In the end, I just answered, "We told our kids everything."

The facilitator had asked all the other women follow up questions, but she did not really have time for me. She did ask me one or two questions, but I did not understand what she wanted from me.

It was clear that there was no time for any detailed answers, so I resented her questions. I did not really know how to respond. With no background, and no real understanding of our family dynamic, what could I say?

I was really annoyed, but I did not know how to express my frustration constructively. I felt like anything I said would come out sounding like I was pouting. How could I make any demands for attention, when I was the one who came in an hour late?

After the meeting, the facilitator was very friendly and nice. She showed me the workbook they used for the meeting and suggested I do the exercises at home. The workbook is in Hebrew, so I was not sure that I would really use it on my own. The facilitator offered to bring me some materials in English next time.

As agitated as I felt, I could not remain upset at the facilitator, who was exceptionally warm and welcoming.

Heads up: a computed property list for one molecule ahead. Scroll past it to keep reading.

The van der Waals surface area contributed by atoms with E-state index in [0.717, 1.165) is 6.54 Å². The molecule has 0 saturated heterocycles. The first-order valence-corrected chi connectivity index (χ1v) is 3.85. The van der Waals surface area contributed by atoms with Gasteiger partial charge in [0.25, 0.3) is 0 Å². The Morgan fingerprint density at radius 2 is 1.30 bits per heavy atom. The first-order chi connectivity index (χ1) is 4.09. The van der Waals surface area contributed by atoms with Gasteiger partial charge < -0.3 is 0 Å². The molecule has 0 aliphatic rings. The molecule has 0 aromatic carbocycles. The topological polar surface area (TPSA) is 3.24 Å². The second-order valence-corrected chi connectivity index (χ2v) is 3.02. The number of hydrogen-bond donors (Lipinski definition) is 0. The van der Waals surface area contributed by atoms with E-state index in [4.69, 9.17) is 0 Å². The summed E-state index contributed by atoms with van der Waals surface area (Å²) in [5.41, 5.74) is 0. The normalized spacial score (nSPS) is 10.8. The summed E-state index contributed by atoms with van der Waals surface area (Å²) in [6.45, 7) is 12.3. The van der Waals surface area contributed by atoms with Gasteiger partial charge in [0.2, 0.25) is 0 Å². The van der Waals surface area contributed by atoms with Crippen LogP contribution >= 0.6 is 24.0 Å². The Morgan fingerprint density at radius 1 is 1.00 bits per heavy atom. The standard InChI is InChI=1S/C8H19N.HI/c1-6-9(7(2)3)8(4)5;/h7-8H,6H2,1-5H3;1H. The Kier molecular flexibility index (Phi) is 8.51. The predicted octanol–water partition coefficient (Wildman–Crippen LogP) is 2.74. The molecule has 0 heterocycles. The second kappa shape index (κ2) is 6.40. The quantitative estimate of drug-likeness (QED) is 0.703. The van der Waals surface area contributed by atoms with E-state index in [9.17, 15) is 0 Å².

So, though I was decidedly unsatisfied, I will see what happens next meeting.

After looking forward to this group for so long, the actual meeting, or what was left of it, was a real letdown for me.

I have so many questions and concerns about parenting within the context of cancer.

I really need this group to help me process what is going on in our home.

More than anything, I need help in understanding how cancer is affecting my role as a mother.

Please daven (or send happy, healing thoughts) for RivkA bat Teirtzel.

With love and optimism,


Sarah said...

I wish I had a group like that. Thank Gd I am not dealing with cancer, but the dynamics of what is going on with me also effects the family, of course. I hope you have a better experience next time, and that you share with us some pearls of wisdom from there.